Feminist Conversations is a weekly column at Feminists For Choice, where we talk to feminists from across the interwebs to find out what feminism means to them. Today we are speaking with Feminists for Choice writer Andrew Jenkins. AJ is a full time student at CSU Long Beach double majoring in Communications and Women’s & Gender Studies. He is vice president of the Speech & Debate team and Director of the first Choice USA chapter at CSU Long Beach. AJ is currently interning in the public affairs department at Planned Parenthood Los Angeles and is also in the middle of a yearlong fellowship with Young People For. AJ is also the Communications Director at Textbooks4change, a student-led fundraising program that enables college students to raise money for progressive causes through textbooks purchases.
1. When did you first call yourself a feminist, and what influenced that decision?
Although I have always held very strong feminist values at my core, I didn’t really start calling myself a feminist until I was a freshman in college. To be honest, I didn’t even know that feminism existed prior to that. Growing up in such a conservative community removed me from all things progressive, let alone feminist. Despite the values instilled in me from a very early age, I didn’t have a feminist language and worldview quite yet. That changed when I left for college. After years of internalizing my queer sexuality, I finally decided to come out of the closet when I arrived in Long Beach. This experience, both internal and external, is what really brought me to feminism. I began to see connections between my own personal experiences of homophobia and the exploitation that women face on a daily basis. This pushed me to look deeper into what social and political structures shape human relations and it is precisely this journey that brought me to feminism and gender studies.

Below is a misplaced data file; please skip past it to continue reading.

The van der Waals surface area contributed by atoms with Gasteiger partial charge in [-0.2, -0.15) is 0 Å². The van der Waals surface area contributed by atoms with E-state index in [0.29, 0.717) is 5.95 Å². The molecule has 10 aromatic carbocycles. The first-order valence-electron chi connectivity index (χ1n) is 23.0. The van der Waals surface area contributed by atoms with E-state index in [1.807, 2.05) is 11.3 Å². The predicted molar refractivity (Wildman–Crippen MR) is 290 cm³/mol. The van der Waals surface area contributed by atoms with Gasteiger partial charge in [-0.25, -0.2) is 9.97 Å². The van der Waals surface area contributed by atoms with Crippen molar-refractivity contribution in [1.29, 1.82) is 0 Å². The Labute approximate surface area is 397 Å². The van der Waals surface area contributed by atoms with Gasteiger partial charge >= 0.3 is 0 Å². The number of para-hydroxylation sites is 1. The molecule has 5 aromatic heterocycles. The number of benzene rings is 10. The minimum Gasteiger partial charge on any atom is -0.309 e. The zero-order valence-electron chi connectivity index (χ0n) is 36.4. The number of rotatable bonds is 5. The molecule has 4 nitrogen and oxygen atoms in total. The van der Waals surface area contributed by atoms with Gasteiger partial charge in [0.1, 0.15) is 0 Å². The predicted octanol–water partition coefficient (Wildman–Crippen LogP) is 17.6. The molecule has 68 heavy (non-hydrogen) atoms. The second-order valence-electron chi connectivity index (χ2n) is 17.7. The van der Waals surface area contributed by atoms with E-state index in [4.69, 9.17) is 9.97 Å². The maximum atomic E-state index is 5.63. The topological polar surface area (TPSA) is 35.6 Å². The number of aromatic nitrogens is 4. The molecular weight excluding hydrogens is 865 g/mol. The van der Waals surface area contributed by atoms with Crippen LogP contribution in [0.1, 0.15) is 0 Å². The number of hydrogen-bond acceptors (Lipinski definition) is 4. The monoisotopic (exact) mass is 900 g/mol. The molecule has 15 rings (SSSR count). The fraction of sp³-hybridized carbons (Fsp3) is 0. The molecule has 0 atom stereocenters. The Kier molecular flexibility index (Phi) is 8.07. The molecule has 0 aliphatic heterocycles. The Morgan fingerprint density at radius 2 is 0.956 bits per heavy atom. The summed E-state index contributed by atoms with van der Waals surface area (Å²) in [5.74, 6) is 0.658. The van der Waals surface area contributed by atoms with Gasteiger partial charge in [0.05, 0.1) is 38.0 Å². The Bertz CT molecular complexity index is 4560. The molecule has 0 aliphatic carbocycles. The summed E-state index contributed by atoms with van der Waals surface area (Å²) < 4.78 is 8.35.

Once there, I finally had a language to describe a feeling and a sense of self that I had always had.
With that being said, I have to credit my mother for really showing me, through her actions, struggles, and triumphs, what feminism really means. Her balancing of motherhood and professional adventures really showed me what women are capable of. Her successes, despite all of the odds against her (ie: single motherhood, wage discrimination, a history of domestic violence) are what really informed my feminist politics.
2. What does feminism mean to you?
Feminism, to me, is first and foremost about making gender political. It’s about de-naturalizing rigid categories of race, gender, sex, and sexuality, and mounting social, economic, and political resistance to power structures. Feminism is a constantly evolving movement aimed at dismantling patriarchal social constructions of gender and sexuality. It is a movement that functions both in theory and practice as an effort to increase consciousness, deconstruct male privilege, and put an end to sexism, racism, homophobia, classism, ageism, and other various forms of discrimination that continue to permeate themselves within social and political relations.
3. I know you have a long history of involvement with speech and debate. How do you see this activity connecting to the feminist movement? What about this work are you passionate about?
For starters, debate totally radicalized me. It was in the speech and debate community that I first began to see myself as an agent in a global context. Researching about domestic and international politics opened my eyes to the various injustices happening around the globe; injustices that I could no longer pretend I wasn’t a part of.